war crimes in Ukraine

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Court quashes 13-year sentence, orders retrial of Brazilian for fighting with Russian-backed Donbas militants

Halya Coynash
The Kyiv Court of Appeal has revoked the conviction of Rafael Lusvarghi , a Brazilian national who played an active role in the Kremlin-backed fighting against Ukrainian soldiers in Donbas

The Kyiv Court of Appeal has revoked  the conviction of Rafael Lusvarghi , a Brazilian national who played an active role in the Kremlin-backed fighting against Ukrainian soldiers in Donbas.  He had been sentenced to 13 years’ imprisonment, however the court on August 17 accepted the defence’s arguments regarding jurisdiction and the fact that the original trial had concentrated only on his admission of guilt, without consideration of the evidence or of his allegation of illegal force used against him.  Lusvarghi has been remanded in custody for a further two months while the case is sent back for further investigation and retrial.

Lusvarghi does not deny his part in the fighting from September 2014 to May 2015.  Nor could he deny this since he was frequently shown fighting on Russian propaganda channels and himself posted a mortar attack on Ukrainian soldiers on social media.  He recently told RFEFL that he had always been a great fan of Russia and a communist drawn to anything linked with the Soviet Union.  He claimed that he had come to Ukraine “to fight fascism”.  The report speaks of him having used his military experience in Brazil to lead other foreigners fighting against the Ukrainian government in Donbas.  It is unclear whether this is from Lusvarghi’s own words, however the 32-year-old can be heard saying that he became disillusioned, and talking of “bad people” and barbaric behaviour among the militants.  He also complained of the racism against people from Brazil and was disturbed by the neo-Nazi views of many of the fighters on the militants’ side. There is nothing, however, to indicate that he curtailed his activities until he was forced to by an injury to his leg and foot. 

He had returned to Brazil but was lured back by the offer of work, with this proving to have been a planned trick by Ukraine’s Security Service [SBU].  He was seized on his arrival in October 2016 and has been in custody ever since.

The judges’ justification for the ruling was published on August 23.  The three judges agreed that the norms of legislation, according to which the Brazilian should have been tried at a specific court in the Dnipropetrovsk oblast, had not been followed, without legitimate grounds.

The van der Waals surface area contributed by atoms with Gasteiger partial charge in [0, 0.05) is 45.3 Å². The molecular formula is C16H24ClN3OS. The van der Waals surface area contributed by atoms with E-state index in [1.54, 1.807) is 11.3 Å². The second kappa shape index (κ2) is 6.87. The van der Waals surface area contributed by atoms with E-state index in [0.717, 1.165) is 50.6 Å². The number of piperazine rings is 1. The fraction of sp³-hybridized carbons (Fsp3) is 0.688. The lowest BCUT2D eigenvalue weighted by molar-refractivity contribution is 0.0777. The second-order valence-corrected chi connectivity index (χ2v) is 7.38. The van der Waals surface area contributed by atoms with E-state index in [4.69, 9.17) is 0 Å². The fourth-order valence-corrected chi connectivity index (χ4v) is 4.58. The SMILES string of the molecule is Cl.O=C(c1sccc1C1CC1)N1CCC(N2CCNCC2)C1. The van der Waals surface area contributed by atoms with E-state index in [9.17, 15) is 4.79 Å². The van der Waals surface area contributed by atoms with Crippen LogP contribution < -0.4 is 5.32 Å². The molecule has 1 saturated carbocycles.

They also found that Lusvarghi’s right to defence had not been observed, concluding that he had not understood his rights when he agreed to the procedure set out in Article 349 § 3 of the Criminal Procedure Code. This states that the court can decide to not examine evidence of any part of the charges which are not disputed by either side, essentially those aspects that a person has admitted to.  The article does stipulate that the court must establish that the defendant fully understands what he is not disputing, that there is no doubt that the person’s admission or confession was made voluntarily, and that the person understands that he will not be able to appeal against any part of the charges that were not disputed.

During the trial, Lusvarghi asserted that he had been subjected to physical force, and asked for protection and for a medical examination. The judge was obliged by law to record such a complaint, and to order an investigation into the allegations.

The court, however, chose to ignore this and applied the above-mentioned Article 349 § 3 and also failed to ensure a medical examination.  The Court of Appeal cites the case-law of the European Court of Human Rights, according to which if the enforcement bodies cannot provide a reasonable explanation for a person’s physical injuries, and he or she later complains of torture, the court should conclude that there has been a violation of the person’s rights in view of the illegal methods of investigation applied.  Should the first instance court have issued a verdict based on such evidence / confessions, this must be quashed by the court of appeal.

There will doubtless be anger over the ruling, however it is likely that had a Ukrainian Court of Appeal not quashed it, the European Court of Human Rights might well have found in Lusvarghi’s favour on the same grounds.

The situation seems particularly absurd in this case given the apparent volume of incriminating evidence available to convict Lusvarghi of the charges he was facing.  The use of force to extract confessions Is unacceptable under any circumstances, but in a case such as this, it also foolishly jeopardized a conviction that should not have been in question. 

As mentioned, Lusvarghi was seized by the SBU when he entered Ukraine in October 2016 and accused of involvement in the so-called ‘Bikini Battalion”, and of recruiting mercenaries to fight in Donbas.  On January 2017, the Pechersk District Court in Kyiv found him guilty under Article 258-3 § 1 of the Criminal Code (creating a terrorist group or organization) and  Article 260 § 2 (creating a paramilitary or armed formation not envisaged by law).

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